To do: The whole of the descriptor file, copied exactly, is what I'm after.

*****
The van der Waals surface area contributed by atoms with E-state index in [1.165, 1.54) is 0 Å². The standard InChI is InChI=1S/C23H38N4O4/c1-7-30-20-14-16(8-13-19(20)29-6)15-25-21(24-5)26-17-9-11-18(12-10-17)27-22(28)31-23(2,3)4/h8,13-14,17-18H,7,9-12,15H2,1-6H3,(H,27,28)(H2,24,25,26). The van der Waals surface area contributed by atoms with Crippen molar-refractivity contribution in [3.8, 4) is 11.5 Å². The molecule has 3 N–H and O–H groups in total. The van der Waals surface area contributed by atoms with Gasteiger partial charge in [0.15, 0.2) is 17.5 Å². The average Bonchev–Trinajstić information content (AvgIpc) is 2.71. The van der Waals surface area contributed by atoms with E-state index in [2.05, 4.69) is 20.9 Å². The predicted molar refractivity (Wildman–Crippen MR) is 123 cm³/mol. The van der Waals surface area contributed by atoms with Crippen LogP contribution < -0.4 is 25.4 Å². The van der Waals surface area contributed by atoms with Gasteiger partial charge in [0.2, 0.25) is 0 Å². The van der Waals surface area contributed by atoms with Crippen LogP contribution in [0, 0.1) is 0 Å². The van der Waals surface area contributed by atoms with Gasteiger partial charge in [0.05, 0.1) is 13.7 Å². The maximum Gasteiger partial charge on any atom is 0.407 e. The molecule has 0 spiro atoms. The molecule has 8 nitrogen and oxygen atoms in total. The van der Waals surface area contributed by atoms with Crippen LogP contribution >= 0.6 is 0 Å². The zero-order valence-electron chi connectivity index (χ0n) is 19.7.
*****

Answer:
The van der Waals surface area contributed by atoms with E-state index in [1.165, 1.54) is 0 Å². The standard InChI is InChI=1S/C23H38N4O4/c1-7-30-20-14-16(8-13-19(20)29-6)15-25-21(24-5)26-17-9-11-18(12-10-17)27-22(28)31-23(2,3)4/h8,13-14,17-18H,7,9-12,15H2,1-6H3,(H,27,28)(H2,24,25,26). The van der Waals surface area contributed by atoms with Crippen molar-refractivity contribution in [3.8, 4) is 11.5 Å². The molecule has 3 N–H and O–H groups in total. The van der Waals surface area contributed by atoms with Gasteiger partial charge in [0.15, 0.2) is 17.5 Å². The average Bonchev–Trinajstić information content (AvgIpc) is 2.71. The van der Waals surface area contributed by atoms with E-state index in [2.05, 4.69) is 20.9 Å². The predicted molar refractivity (Wildman–Crippen MR) is 123 cm³/mol. The van der Waals surface area contributed by atoms with Crippen LogP contribution < -0.4 is 25.4 Å². The van der Waals surface area contributed by atoms with Gasteiger partial charge in [0.2, 0.25) is 0 Å². The van der Waals surface area contributed by atoms with Crippen LogP contribution in [0, 0.1) is 0 Å². The van der Waals surface area contributed by atoms with Gasteiger partial charge in [0.05, 0.1) is 13.7 Å². The maximum Gasteiger partial charge on any atom is 0.407 e. The molecule has 0 spiro atoms. The molecule has 8 nitrogen and oxygen atoms in total. The van der Waals surface area contributed by atoms with Crippen LogP contribution >= 0.6 is 0 Å². The zero-order valence-electron chi connectivity index (χ0n) is 19.7.